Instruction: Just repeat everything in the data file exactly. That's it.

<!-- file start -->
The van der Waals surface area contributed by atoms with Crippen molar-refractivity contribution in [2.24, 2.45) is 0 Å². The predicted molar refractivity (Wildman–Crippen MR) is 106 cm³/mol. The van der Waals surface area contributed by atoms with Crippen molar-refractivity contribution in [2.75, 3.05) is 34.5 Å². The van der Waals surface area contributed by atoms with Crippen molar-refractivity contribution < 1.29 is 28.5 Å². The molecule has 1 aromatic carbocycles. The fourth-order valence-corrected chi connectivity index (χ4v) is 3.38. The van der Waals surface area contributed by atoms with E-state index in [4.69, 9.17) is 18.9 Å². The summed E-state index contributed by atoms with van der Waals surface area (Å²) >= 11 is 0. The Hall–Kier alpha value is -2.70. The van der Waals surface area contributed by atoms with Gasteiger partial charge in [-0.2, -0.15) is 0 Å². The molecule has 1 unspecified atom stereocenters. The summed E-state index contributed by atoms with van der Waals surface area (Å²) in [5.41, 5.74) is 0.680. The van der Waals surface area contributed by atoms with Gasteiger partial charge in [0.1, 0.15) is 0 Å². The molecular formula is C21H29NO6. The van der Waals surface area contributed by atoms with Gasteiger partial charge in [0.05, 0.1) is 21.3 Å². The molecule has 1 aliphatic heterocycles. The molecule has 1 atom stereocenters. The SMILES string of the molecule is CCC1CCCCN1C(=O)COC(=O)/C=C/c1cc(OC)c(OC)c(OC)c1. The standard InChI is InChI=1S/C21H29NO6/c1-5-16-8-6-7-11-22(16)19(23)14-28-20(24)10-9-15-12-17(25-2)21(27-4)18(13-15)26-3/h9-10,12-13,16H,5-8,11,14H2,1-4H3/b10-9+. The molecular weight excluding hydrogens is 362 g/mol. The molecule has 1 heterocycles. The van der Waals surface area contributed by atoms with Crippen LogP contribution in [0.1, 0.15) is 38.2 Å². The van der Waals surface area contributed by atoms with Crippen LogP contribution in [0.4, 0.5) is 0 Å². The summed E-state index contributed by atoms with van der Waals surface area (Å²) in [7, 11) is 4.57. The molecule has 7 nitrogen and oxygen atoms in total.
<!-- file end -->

The van der Waals surface area contributed by atoms with Crippen molar-refractivity contribution in [2.24, 2.45) is 0 Å². The predicted molar refractivity (Wildman–Crippen MR) is 106 cm³/mol. The van der Waals surface area contributed by atoms with Crippen molar-refractivity contribution in [2.75, 3.05) is 34.5 Å². The van der Waals surface area contributed by atoms with Crippen molar-refractivity contribution < 1.29 is 28.5 Å². The molecule has 1 aromatic carbocycles. The fourth-order valence-corrected chi connectivity index (χ4v) is 3.38. The van der Waals surface area contributed by atoms with E-state index in [4.69, 9.17) is 18.9 Å². The summed E-state index contributed by atoms with van der Waals surface area (Å²) >= 11 is 0. The Hall–Kier alpha value is -2.70. The van der Waals surface area contributed by atoms with Gasteiger partial charge in [-0.2, -0.15) is 0 Å². The molecule has 1 unspecified atom stereocenters. The summed E-state index contributed by atoms with van der Waals surface area (Å²) in [5.41, 5.74) is 0.680. The van der Waals surface area contributed by atoms with Gasteiger partial charge in [0.1, 0.15) is 0 Å². The molecular formula is C21H29NO6. The van der Waals surface area contributed by atoms with Gasteiger partial charge in [0.05, 0.1) is 21.3 Å². The molecule has 1 aliphatic heterocycles. The molecule has 1 atom stereocenters. The SMILES string of the molecule is CCC1CCCCN1C(=O)COC(=O)/C=C/c1cc(OC)c(OC)c(OC)c1. The standard InChI is InChI=1S/C21H29NO6/c1-5-16-8-6-7-11-22(16)19(23)14-28-20(24)10-9-15-12-17(25-2)21(27-4)18(13-15)26-3/h9-10,12-13,16H,5-8,11,14H2,1-4H3/b10-9+. The molecular weight excluding hydrogens is 362 g/mol. The molecule has 1 heterocycles. The van der Waals surface area contributed by atoms with Crippen LogP contribution in [0.1, 0.15) is 38.2 Å². The van der Waals surface area contributed by atoms with Crippen LogP contribution in [0.4, 0.5) is 0 Å². The summed E-state index contributed by atoms with van der Waals surface area (Å²) in [7, 11) is 4.57. The molecule has 7 nitrogen and oxygen atoms in total.